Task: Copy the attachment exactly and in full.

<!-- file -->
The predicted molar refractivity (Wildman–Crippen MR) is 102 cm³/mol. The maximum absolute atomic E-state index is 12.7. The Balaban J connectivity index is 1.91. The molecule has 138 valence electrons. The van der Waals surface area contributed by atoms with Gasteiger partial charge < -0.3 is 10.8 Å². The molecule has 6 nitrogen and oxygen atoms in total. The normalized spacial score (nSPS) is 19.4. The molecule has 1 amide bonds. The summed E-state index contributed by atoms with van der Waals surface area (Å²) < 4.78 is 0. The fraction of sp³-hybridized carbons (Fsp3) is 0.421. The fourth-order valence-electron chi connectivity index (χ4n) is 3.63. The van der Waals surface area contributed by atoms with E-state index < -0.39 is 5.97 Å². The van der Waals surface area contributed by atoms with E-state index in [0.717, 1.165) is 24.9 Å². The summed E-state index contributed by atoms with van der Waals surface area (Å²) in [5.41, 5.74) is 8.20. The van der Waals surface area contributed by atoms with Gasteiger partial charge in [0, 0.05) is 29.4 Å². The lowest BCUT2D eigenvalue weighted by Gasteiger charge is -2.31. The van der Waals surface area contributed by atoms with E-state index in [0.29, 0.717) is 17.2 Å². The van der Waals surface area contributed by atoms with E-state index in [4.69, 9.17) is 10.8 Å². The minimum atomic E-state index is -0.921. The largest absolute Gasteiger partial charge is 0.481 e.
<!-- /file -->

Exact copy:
The predicted molar refractivity (Wildman–Crippen MR) is 102 cm³/mol. The maximum absolute atomic E-state index is 12.7. The Balaban J connectivity index is 1.91. The molecule has 138 valence electrons. The van der Waals surface area contributed by atoms with Gasteiger partial charge < -0.3 is 10.8 Å². The molecule has 6 nitrogen and oxygen atoms in total. The normalized spacial score (nSPS) is 19.4. The molecule has 1 amide bonds. The summed E-state index contributed by atoms with van der Waals surface area (Å²) < 4.78 is 0. The fraction of sp³-hybridized carbons (Fsp3) is 0.421. The fourth-order valence-electron chi connectivity index (χ4n) is 3.63. The van der Waals surface area contributed by atoms with E-state index < -0.39 is 5.97 Å². The van der Waals surface area contributed by atoms with E-state index in [0.717, 1.165) is 24.9 Å². The summed E-state index contributed by atoms with van der Waals surface area (Å²) in [5.41, 5.74) is 8.20. The van der Waals surface area contributed by atoms with Gasteiger partial charge in [0, 0.05) is 29.4 Å². The lowest BCUT2D eigenvalue weighted by Gasteiger charge is -2.31. The van der Waals surface area contributed by atoms with E-state index in [0.29, 0.717) is 17.2 Å². The van der Waals surface area contributed by atoms with E-state index in [4.69, 9.17) is 10.8 Å². The minimum atomic E-state index is -0.921. The largest absolute Gasteiger partial charge is 0.481 e.